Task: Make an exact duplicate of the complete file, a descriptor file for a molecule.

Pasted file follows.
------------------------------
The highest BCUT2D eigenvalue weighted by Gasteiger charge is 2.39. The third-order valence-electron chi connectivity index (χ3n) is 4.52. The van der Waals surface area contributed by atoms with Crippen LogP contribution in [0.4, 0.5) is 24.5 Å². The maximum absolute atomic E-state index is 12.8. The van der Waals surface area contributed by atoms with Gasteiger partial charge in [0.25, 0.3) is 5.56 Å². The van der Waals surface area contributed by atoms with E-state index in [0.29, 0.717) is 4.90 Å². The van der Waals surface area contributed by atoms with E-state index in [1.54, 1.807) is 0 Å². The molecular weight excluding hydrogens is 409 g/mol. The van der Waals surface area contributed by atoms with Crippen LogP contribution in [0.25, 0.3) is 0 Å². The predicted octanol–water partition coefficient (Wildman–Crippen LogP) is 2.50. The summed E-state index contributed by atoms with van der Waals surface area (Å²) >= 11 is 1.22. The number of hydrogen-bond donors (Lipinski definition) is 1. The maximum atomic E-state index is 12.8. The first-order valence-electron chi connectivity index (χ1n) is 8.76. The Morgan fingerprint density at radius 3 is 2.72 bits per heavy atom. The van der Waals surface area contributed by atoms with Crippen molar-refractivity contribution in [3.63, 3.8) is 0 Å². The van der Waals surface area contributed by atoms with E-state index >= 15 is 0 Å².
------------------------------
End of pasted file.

The highest BCUT2D eigenvalue weighted by Gasteiger charge is 2.39. The third-order valence-electron chi connectivity index (χ3n) is 4.52. The van der Waals surface area contributed by atoms with Crippen LogP contribution in [0.4, 0.5) is 24.5 Å². The maximum absolute atomic E-state index is 12.8. The van der Waals surface area contributed by atoms with Gasteiger partial charge in [0.25, 0.3) is 5.56 Å². The van der Waals surface area contributed by atoms with E-state index in [0.29, 0.717) is 4.90 Å². The van der Waals surface area contributed by atoms with E-state index in [1.54, 1.807) is 0 Å². The molecular weight excluding hydrogens is 409 g/mol. The van der Waals surface area contributed by atoms with Crippen LogP contribution in [0.25, 0.3) is 0 Å². The predicted octanol–water partition coefficient (Wildman–Crippen LogP) is 2.50. The summed E-state index contributed by atoms with van der Waals surface area (Å²) >= 11 is 1.22. The number of hydrogen-bond donors (Lipinski definition) is 1. The maximum atomic E-state index is 12.8. The first-order valence-electron chi connectivity index (χ1n) is 8.76. The Morgan fingerprint density at radius 3 is 2.72 bits per heavy atom. The van der Waals surface area contributed by atoms with Crippen molar-refractivity contribution in [3.63, 3.8) is 0 Å². The van der Waals surface area contributed by atoms with E-state index >= 15 is 0 Å².